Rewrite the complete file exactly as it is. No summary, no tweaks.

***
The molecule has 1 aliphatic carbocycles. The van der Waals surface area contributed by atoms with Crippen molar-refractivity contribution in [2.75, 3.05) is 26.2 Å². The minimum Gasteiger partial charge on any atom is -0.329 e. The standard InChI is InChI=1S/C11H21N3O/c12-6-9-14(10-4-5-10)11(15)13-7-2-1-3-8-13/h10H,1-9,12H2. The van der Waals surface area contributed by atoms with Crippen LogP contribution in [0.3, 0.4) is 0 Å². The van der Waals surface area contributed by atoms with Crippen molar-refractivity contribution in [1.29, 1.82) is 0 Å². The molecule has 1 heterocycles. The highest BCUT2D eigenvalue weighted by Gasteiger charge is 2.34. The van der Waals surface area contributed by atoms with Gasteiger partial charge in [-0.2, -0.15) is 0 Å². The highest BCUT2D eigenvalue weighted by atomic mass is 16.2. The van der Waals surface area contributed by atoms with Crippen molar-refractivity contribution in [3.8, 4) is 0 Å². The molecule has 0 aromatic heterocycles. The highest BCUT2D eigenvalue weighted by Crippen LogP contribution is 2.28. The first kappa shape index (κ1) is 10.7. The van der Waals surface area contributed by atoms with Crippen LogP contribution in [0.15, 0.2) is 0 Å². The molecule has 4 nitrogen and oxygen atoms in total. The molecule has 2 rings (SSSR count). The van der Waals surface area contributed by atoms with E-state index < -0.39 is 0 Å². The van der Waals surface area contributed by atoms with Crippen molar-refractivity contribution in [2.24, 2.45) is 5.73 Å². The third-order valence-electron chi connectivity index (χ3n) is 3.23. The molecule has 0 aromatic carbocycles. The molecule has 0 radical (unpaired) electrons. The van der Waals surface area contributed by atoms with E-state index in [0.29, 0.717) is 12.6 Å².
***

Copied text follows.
The molecule has 1 aliphatic carbocycles. The van der Waals surface area contributed by atoms with Crippen molar-refractivity contribution in [2.75, 3.05) is 26.2 Å². The minimum Gasteiger partial charge on any atom is -0.329 e. The standard InChI is InChI=1S/C11H21N3O/c12-6-9-14(10-4-5-10)11(15)13-7-2-1-3-8-13/h10H,1-9,12H2. The van der Waals surface area contributed by atoms with Crippen LogP contribution in [0.3, 0.4) is 0 Å². The van der Waals surface area contributed by atoms with Crippen molar-refractivity contribution in [1.29, 1.82) is 0 Å². The molecule has 1 heterocycles. The highest BCUT2D eigenvalue weighted by Gasteiger charge is 2.34. The van der Waals surface area contributed by atoms with Gasteiger partial charge in [-0.2, -0.15) is 0 Å². The highest BCUT2D eigenvalue weighted by atomic mass is 16.2. The van der Waals surface area contributed by atoms with Crippen molar-refractivity contribution in [3.8, 4) is 0 Å². The molecule has 0 aromatic heterocycles. The highest BCUT2D eigenvalue weighted by Crippen LogP contribution is 2.28. The first kappa shape index (κ1) is 10.7. The van der Waals surface area contributed by atoms with Crippen LogP contribution in [0.15, 0.2) is 0 Å². The molecule has 4 nitrogen and oxygen atoms in total. The molecule has 2 rings (SSSR count). The van der Waals surface area contributed by atoms with E-state index < -0.39 is 0 Å². The van der Waals surface area contributed by atoms with Crippen molar-refractivity contribution in [2.24, 2.45) is 5.73 Å². The third-order valence-electron chi connectivity index (χ3n) is 3.23. The molecule has 0 aromatic carbocycles. The molecule has 0 radical (unpaired) electrons. The van der Waals surface area contributed by atoms with E-state index in [0.29, 0.717) is 12.6 Å².